among those sitting silently in the courtroom, the parents of the dead teenager, trayvon martin, who repeadly wiped tears from their faces. so it's all begun in florida. for trayvon's matter, it really got worse. reporter: you're right, shep. she abruptly left the courtroom shortly thereafter as the 9-1-1 tape, where you can hear screams for help in the ground the fatal gunshot that think life of their 17-year-old son was played for the injury. -- for the jury. the parents of george zimmerman, his mother, father, and his wife, all basically out of hiding from the past year to support zimmerman during the trial, all had to leave the courtroom prior to opening statement. the judge is not allowing them inside the courtroom to watch this trial as they are listed as witnesses and may eventually take the stand. the defendant facing 25 years to life if convicted, sat stone-faced, looking straight ahead as the prosecutor called him a lying gun wielding profiler. before we began this morning,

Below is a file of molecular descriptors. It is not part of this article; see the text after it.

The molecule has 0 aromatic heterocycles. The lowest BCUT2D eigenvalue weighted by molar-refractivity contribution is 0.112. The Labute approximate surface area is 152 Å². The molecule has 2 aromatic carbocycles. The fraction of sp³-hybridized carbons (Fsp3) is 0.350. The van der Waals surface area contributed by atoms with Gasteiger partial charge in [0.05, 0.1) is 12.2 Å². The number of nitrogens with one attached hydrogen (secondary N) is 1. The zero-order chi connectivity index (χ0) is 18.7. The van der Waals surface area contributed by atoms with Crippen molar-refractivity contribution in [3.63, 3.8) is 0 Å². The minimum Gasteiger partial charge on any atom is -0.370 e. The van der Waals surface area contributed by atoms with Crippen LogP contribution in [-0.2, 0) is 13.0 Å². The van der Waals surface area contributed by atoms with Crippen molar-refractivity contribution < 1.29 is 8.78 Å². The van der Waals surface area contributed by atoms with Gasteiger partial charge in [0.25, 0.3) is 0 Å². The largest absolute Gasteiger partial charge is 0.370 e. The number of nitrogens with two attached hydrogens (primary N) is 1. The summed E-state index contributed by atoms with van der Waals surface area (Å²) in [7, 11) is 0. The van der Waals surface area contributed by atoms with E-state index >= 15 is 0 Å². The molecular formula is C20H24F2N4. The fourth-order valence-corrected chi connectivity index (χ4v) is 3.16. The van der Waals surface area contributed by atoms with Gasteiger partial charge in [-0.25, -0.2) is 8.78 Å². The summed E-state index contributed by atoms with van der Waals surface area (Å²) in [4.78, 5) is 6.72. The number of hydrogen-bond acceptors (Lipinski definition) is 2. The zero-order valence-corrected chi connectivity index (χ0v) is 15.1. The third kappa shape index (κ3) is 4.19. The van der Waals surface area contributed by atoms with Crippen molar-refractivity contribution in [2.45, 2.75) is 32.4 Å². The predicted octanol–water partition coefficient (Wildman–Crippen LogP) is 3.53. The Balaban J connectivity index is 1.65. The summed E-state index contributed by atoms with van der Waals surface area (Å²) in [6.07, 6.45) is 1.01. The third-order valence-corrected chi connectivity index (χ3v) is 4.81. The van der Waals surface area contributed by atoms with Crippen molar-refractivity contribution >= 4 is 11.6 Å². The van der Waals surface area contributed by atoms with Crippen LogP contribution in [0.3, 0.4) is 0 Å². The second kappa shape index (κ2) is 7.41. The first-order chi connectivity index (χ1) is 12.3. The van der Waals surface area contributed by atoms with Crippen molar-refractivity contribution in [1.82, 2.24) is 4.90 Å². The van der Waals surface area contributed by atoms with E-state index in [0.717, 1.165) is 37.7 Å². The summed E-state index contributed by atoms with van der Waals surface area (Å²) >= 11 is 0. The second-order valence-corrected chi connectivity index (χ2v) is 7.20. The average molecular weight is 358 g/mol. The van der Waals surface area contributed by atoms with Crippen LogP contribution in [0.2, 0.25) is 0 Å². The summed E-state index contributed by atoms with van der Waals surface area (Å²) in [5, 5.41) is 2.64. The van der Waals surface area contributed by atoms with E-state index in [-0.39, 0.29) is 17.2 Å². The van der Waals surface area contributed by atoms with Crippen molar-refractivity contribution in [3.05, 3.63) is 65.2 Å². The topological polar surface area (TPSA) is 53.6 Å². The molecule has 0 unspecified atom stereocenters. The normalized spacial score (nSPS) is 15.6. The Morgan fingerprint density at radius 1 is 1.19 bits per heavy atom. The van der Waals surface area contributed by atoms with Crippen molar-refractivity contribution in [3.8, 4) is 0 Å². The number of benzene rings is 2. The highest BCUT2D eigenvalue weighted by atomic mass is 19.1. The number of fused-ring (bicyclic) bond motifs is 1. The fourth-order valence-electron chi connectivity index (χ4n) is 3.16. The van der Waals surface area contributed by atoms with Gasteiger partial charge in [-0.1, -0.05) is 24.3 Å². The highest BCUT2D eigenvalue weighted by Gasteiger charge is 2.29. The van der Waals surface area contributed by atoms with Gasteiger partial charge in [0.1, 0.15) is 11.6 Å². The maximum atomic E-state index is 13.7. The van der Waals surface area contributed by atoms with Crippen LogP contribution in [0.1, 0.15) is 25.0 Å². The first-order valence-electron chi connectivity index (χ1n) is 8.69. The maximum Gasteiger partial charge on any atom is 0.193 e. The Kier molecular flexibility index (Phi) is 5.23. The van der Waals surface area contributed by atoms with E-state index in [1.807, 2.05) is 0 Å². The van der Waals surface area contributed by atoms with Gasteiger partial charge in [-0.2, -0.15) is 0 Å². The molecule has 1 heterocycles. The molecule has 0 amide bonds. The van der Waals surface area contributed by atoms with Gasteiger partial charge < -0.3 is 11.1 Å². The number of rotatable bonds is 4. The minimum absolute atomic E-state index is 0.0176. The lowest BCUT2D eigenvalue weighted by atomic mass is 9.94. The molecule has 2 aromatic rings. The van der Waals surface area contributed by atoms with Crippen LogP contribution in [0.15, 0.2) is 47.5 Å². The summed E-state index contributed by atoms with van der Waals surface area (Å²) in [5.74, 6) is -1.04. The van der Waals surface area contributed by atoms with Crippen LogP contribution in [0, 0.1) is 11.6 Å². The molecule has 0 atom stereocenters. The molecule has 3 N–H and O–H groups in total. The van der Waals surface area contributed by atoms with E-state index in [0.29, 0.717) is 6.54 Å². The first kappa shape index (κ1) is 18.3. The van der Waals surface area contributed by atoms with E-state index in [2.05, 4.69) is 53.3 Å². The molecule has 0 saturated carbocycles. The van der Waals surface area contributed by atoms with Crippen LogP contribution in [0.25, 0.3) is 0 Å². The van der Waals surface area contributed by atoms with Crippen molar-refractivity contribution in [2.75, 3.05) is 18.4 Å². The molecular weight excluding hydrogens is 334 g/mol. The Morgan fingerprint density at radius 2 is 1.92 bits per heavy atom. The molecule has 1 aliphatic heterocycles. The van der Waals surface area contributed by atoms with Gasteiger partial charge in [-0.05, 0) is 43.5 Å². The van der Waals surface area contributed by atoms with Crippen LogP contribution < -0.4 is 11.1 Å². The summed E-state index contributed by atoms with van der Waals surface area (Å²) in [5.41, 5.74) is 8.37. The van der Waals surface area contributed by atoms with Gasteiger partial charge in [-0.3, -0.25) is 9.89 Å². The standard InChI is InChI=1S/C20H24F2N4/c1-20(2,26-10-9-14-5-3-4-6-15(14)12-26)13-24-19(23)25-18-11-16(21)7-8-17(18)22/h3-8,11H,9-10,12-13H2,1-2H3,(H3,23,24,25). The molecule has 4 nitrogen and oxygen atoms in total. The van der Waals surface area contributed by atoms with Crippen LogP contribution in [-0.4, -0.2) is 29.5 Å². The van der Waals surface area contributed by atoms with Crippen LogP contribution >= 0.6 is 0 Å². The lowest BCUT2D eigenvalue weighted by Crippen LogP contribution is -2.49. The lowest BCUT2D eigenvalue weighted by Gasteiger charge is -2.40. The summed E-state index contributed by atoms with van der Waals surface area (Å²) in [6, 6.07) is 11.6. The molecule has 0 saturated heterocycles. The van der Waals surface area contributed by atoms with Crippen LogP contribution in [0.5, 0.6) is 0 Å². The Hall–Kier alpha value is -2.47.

trayvon martin's parents and her attorney compressed great confidence the verdict will be guilty. >> i will be attending this court and to try to get justice for my son. i ask you pray for me and my family because i don't want any other mother to have to experience what i'm going through now. >> number one, george zimmerman was a grown man with a gun. and number two, trayvon martin was a minor who had no blood on his hands. reporter: just 20 minutes ago more unexpected f-bombs inside the courtroom as a friend of george zimmerman took the stand and accused tracy martin, the father of trayvon, of muttering